But having said that, one in the proverbial blue moon, someone comes close. In January 2005, Paul Wiseman, the New Zealand offbreak bowler who went on to have a stint with Durham, took 9-13 for Canterbury against Central Districts in Christchurch but such instances are as common as hen’s gnashers.
Verity’s achievement to bowl himself into the record books ought to be seen in the context of an uncovered Headingley pitch which was drying out after a deluge. But according to first-hand accounts from eyewitnesses off on and on the field, that would be to unduly criticise what was a world-class performance.
Besides, Yorkshire’s openers Holmes and Sutcliffe then shattered any notion of a devilish pitch with a century partnership to ease Yorkshire home.
As someone who enjoys stumbling across pieces of cricketing history myself – which might explain the old bats littering the Cricket Yorkshire office – the physical scorecard from that game is a delight. Advertisers include Chapman’s Lemonade, on Domestic Street in Leeds which apparently is ‘guaranteed pure’ and the ‘standard of excellence’ no less.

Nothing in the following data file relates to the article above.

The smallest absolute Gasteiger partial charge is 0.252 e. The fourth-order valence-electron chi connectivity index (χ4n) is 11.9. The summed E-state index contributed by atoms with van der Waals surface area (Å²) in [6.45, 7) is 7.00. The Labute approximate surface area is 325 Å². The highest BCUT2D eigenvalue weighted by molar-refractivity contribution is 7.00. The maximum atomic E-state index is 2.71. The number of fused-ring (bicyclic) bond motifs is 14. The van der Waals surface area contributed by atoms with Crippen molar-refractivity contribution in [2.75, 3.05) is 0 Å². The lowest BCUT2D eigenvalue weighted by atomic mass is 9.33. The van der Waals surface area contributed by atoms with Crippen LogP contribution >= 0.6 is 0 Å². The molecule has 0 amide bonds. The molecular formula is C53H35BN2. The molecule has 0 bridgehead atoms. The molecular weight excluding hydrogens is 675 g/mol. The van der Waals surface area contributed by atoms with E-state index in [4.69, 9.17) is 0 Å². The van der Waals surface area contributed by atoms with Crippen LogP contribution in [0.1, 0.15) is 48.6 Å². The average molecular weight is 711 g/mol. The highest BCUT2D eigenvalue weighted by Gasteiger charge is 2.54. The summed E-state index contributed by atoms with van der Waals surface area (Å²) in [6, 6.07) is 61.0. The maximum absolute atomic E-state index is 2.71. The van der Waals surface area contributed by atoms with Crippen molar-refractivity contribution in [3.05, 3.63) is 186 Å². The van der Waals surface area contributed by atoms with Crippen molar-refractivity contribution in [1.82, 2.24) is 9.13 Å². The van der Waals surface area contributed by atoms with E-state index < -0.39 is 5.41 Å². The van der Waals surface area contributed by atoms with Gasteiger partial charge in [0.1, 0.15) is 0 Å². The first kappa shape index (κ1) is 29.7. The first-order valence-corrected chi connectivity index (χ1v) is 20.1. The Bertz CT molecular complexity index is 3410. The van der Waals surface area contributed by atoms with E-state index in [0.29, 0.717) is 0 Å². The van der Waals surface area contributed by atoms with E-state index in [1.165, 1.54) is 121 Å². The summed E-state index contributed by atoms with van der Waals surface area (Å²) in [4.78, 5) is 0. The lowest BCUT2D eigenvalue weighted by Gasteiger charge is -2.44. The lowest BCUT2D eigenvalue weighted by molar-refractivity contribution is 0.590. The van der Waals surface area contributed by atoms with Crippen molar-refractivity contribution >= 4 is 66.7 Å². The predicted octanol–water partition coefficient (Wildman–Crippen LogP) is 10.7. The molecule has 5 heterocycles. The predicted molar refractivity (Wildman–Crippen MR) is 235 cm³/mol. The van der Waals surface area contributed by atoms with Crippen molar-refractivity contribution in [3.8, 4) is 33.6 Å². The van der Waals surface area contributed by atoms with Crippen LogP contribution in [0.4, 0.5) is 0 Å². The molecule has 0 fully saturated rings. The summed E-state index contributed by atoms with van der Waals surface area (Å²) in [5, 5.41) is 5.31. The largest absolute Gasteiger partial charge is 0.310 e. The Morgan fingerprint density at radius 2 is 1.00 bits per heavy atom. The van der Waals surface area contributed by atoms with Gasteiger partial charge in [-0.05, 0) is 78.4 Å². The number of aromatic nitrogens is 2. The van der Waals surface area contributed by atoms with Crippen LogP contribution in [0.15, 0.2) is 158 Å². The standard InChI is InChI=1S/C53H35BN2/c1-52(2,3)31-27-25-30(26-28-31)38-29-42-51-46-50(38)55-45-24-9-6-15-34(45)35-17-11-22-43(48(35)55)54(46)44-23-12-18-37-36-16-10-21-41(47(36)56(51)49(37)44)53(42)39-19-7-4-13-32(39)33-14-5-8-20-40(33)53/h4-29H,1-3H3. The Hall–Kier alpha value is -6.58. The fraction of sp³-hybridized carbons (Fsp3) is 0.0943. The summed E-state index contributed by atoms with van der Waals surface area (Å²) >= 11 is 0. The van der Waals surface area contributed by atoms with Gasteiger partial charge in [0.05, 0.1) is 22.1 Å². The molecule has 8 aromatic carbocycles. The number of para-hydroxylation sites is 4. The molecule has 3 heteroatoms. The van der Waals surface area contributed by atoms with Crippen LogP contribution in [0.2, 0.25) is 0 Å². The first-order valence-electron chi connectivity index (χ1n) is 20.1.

You are certainly in safe hands with Chris Waters if the opportunity to dip into this remarkable story presents itself. The characters, period and cricket drama will be brought to life with aplomb.
10 for 10 by Chris Waters is published by Wisden and is due to be released on 5 June.
To listen to the full audio interview with Chris Waters, click the orange ‘Play’ button below and away you go.